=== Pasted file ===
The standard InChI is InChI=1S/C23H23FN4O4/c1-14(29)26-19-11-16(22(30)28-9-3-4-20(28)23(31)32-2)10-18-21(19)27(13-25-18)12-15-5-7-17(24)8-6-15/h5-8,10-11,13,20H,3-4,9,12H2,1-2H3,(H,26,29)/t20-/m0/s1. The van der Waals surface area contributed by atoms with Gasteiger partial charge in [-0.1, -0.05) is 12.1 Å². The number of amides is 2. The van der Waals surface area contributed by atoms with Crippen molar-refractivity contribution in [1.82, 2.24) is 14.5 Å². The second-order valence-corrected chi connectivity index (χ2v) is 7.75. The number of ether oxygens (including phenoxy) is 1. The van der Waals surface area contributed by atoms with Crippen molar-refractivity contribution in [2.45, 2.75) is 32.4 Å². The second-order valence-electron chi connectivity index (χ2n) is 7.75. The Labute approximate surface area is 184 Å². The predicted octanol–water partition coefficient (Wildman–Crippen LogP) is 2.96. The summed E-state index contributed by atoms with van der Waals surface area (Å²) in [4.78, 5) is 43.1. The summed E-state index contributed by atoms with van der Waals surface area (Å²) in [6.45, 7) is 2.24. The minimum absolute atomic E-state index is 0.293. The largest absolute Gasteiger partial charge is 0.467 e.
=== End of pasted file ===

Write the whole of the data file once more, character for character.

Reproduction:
The standard InChI is InChI=1S/C23H23FN4O4/c1-14(29)26-19-11-16(22(30)28-9-3-4-20(28)23(31)32-2)10-18-21(19)27(13-25-18)12-15-5-7-17(24)8-6-15/h5-8,10-11,13,20H,3-4,9,12H2,1-2H3,(H,26,29)/t20-/m0/s1. The van der Waals surface area contributed by atoms with Gasteiger partial charge in [-0.1, -0.05) is 12.1 Å². The number of amides is 2. The van der Waals surface area contributed by atoms with Crippen molar-refractivity contribution in [1.82, 2.24) is 14.5 Å². The second-order valence-corrected chi connectivity index (χ2v) is 7.75. The number of ether oxygens (including phenoxy) is 1. The van der Waals surface area contributed by atoms with Crippen molar-refractivity contribution in [2.45, 2.75) is 32.4 Å². The second-order valence-electron chi connectivity index (χ2n) is 7.75. The Labute approximate surface area is 184 Å². The predicted octanol–water partition coefficient (Wildman–Crippen LogP) is 2.96. The summed E-state index contributed by atoms with van der Waals surface area (Å²) in [4.78, 5) is 43.1. The summed E-state index contributed by atoms with van der Waals surface area (Å²) in [6.45, 7) is 2.24. The minimum absolute atomic E-state index is 0.293. The largest absolute Gasteiger partial charge is 0.467 e.